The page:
Wednesday, 3 June 2015

Meetings - Corporate Procrastination

Hands up if you've been in a useless meeting this week. It's Friday, so I'm guessing most people reading this have probably been in several useless meetings by now. If you're very lucky your useless meetings may have been interspersed with some useful activities some which involve people other than yourself but would you call them meetings?

I could write a few paragraphs about how you could make your meetings more effective. They'd include having an agenda, an outcome, the right people invited, and having those people prepared for your meeting.

I could extend that list of good things to do in advance of your meeting with some advice on how to run your meetings more effectively. They'd include turning up on time, sticking to your agenda and purpose, keeping people focused and included, not having laptops and phones in use, and keeping brief minutes, at the very least recording any actions arising and decisions made.

But the best solution, is simply to consider the alternatives to having the meeting in the first place.

Even when scheduled in advance, every meeting you convene is going to cause someone an inconvenience, including yourself sometimes.

  • Since they accepted the invitation your lead engineer may have suddenly come up with an idea to solve a problem that's been nagging around for a week and now has to break their train of thought to up sticks to attend you useless meeting
  • Your product manager may have spent most of the day in useless meetings and hasn't had a break or even lunch and is becoming less and less engaged whilst thinking about his evening meal
  • The marketing manager is on leave so you'll have to update her on the outcome of your meeting as soon as she gets back - so you've already scheduled another meeting for the two of you
There are dozens of valid reasons why people have something better to to than sit around talking about stuff when they could be doing useful stuff. Admittedly, the options almost always involve disturbing someone, but it's almost always better to annoy one person at a time than a whole bunch of people simultaneously. So here are some alternative options:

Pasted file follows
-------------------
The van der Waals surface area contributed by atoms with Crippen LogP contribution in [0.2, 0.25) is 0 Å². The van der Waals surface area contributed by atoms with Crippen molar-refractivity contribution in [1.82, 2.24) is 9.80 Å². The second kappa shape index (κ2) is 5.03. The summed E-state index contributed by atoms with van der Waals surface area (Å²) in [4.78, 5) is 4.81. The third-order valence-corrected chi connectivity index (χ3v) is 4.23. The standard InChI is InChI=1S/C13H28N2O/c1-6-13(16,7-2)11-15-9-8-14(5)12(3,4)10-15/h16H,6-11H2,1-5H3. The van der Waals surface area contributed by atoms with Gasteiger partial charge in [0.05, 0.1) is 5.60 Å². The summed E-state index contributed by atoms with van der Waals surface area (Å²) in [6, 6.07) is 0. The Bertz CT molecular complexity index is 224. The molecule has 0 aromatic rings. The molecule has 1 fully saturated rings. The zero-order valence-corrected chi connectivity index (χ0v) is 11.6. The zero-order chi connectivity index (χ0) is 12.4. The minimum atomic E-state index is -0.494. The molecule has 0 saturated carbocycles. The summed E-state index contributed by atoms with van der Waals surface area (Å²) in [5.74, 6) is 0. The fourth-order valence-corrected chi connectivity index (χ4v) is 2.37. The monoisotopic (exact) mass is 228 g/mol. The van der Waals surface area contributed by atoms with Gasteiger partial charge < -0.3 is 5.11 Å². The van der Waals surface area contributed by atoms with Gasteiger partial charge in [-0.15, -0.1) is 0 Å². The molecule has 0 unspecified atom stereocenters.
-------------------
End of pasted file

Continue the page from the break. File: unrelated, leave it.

• Put your discussion items in an email and ask the most appropriate people to comment on them within a specified time. This at least allows the individuals to schedule their time to suit them rather than finding a mutual time that is inconvenient for everyone
  • Go and talk to someone over a coffee (or pick up the phone if you're not co-located) for an informal chat when it is convenient for you both
  • Save your topic for inclusion in another meeting where a suitable action can be taken on how to proceed - you might not need a full meeting to get a resolution
  • Allocate a fixed time every week to discuss a bunch of little things that don't each need the disruption of a full blown meeting
  • Consider whether the subject matter itself actually needs to be discussed in the first place. Half the meetings that take place in the office are about things that are so unimportant that they don't warrant further discussion let alone a whole meeting!
Meetings are great for making you look busy, and great for giving you something to do when you're bored but there are better solutions to cover both those situations. If you can cut down on the number of useless meetings you set up and have to attend, it might even make the useful meetings work even better!

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